Review Synthetic Report: Genomic architecture of deafness in Turkey reflects its rich past
AbstractMore than 60% of prelingual deafness is genetic in origin, and of these up to 93% are monogenic autosomal recessive traits. Turkey has been continually inhabited since ancient times with traditional settlement of small and isolated villages. There is a high level of both parental consanguinity and assortative mating among the deaf and a long history of the use of sign language. All of these factors are known to have a profound influence on the survival, expression and spread of new mutations for deafness. Many of the identified deafness alleles are private in a single family or in an isolated village that reflect the effect of small population size or parental consanguinity. Single origins have been demonstrated for some mutations, including 35delG in GJB2 and R84W in TMIE, that are recurrently identified in unrelated families. Historic population movements in and around Turkey leading to gene flow and consequently founder effects are responsible for these mutations. Assortative mating among the deaf is likely to have contributed to contemporary high frequency of certain deafness loci. Key words: Deafness, assortative mating, parental consanguinity, founder effect, Turkey, hearing loss.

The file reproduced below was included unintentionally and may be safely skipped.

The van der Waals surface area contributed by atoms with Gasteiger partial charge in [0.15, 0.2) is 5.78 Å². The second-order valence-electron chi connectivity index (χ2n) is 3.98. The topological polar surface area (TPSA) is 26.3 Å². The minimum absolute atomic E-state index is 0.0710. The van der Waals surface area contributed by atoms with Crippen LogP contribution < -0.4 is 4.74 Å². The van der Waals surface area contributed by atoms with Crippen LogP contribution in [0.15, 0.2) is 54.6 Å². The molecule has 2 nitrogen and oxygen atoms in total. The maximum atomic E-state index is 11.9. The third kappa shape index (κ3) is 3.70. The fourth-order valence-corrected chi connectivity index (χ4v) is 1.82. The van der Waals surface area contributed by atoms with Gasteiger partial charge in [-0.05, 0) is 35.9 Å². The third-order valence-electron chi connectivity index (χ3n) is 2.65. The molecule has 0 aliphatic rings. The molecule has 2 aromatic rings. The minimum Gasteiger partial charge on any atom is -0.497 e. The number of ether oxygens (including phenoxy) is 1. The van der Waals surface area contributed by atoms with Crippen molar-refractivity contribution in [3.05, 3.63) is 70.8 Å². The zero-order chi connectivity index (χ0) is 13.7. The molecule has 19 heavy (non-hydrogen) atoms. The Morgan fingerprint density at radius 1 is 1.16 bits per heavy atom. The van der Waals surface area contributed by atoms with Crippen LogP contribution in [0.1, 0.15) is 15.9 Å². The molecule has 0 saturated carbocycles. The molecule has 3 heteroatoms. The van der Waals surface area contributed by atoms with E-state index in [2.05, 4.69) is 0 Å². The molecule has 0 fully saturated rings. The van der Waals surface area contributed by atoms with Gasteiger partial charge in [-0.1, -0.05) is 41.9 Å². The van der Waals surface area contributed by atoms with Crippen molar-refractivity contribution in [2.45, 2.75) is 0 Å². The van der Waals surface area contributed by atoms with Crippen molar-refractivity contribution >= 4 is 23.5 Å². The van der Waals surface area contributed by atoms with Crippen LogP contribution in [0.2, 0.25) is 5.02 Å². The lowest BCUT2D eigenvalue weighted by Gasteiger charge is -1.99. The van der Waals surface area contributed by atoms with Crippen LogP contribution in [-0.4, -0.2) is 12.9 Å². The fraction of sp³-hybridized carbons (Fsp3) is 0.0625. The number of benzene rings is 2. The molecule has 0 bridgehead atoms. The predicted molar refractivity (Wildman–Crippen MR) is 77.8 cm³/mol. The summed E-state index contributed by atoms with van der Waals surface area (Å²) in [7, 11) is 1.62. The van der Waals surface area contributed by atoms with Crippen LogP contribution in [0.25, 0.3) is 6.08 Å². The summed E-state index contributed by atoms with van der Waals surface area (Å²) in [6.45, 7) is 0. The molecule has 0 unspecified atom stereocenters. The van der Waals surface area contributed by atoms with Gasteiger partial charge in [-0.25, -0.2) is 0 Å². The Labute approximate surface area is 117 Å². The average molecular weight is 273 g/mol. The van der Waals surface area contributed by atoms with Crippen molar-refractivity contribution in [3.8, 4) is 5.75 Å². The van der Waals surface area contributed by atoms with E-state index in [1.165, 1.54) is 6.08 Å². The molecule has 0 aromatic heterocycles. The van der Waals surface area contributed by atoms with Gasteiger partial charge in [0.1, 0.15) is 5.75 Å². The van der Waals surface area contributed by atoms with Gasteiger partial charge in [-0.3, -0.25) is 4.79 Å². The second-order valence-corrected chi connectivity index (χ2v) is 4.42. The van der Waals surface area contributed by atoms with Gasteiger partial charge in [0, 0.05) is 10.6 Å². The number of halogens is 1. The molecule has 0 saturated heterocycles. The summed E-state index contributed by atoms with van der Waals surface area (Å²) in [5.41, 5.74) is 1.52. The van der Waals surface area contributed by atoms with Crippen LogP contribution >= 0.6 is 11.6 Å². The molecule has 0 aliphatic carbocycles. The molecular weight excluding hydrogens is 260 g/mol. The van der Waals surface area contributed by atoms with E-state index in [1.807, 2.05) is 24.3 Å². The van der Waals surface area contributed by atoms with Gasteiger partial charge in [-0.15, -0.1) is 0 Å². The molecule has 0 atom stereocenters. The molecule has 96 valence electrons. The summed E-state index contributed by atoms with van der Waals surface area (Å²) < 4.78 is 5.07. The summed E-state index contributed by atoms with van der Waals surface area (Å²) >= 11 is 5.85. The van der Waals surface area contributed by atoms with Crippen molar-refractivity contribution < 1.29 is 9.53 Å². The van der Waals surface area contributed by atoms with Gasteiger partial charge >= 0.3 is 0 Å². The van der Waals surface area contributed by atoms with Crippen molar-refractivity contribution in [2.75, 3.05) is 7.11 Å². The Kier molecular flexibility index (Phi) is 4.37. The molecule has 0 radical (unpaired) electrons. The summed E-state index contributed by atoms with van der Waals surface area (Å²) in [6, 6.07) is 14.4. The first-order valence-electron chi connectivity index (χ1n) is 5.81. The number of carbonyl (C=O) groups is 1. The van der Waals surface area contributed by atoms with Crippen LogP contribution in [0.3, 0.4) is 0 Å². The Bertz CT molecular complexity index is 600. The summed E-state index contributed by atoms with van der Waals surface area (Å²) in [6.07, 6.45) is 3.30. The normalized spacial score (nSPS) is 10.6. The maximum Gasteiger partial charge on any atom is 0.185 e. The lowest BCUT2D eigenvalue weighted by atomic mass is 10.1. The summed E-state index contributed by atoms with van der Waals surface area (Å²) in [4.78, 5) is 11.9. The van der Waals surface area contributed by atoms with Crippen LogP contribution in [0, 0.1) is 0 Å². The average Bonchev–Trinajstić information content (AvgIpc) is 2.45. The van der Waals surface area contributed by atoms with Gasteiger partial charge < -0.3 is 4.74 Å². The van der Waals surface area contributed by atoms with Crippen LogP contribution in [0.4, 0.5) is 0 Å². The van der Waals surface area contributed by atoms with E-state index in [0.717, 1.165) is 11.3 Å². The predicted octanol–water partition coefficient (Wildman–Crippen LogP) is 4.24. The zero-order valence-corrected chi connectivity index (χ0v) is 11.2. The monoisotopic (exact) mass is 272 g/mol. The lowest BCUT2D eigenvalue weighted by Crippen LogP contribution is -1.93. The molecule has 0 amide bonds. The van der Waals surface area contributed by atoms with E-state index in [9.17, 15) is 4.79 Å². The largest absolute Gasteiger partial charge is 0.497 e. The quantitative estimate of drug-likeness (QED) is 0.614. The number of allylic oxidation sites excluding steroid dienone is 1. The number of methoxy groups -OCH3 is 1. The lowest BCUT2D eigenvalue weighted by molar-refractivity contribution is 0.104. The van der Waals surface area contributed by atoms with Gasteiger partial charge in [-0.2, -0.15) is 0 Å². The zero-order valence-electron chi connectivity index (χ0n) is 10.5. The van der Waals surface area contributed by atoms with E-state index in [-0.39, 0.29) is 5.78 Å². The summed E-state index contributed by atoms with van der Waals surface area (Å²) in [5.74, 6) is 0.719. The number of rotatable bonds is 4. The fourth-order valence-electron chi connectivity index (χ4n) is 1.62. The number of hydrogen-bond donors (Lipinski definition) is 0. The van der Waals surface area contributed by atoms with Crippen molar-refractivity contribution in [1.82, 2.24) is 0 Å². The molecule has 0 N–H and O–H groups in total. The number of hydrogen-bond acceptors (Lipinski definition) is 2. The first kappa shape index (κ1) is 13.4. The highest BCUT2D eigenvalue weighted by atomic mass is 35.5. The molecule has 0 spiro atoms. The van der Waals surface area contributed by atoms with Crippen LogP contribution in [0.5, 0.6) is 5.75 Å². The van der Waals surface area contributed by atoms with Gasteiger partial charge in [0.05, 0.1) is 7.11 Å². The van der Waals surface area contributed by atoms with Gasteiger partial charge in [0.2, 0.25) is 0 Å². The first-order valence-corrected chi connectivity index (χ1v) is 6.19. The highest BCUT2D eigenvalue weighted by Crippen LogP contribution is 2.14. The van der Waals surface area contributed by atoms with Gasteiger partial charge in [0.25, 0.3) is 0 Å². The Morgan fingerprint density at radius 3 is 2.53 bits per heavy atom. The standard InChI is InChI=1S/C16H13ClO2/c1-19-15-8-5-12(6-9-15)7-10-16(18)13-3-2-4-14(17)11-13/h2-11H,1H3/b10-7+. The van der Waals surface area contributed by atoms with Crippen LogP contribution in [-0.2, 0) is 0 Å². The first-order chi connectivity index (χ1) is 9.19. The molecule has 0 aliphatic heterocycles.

Authors retain the copyrights of their papers, which are licensed under a Creative Commons Attribution-Noncommercial-NoDerivative Works 4.0 International (CC BY-NC-ND 4.0). This License allows readers to disseminate and reuse the article, and so will enable the sharing and reuse of scientific material. It does not however permit commercial exploitation or the creation of derivative works without specific permission.
(To view a copy of this license visit http://creativecommons.org/licenses/by-nc-nd/4.0/.)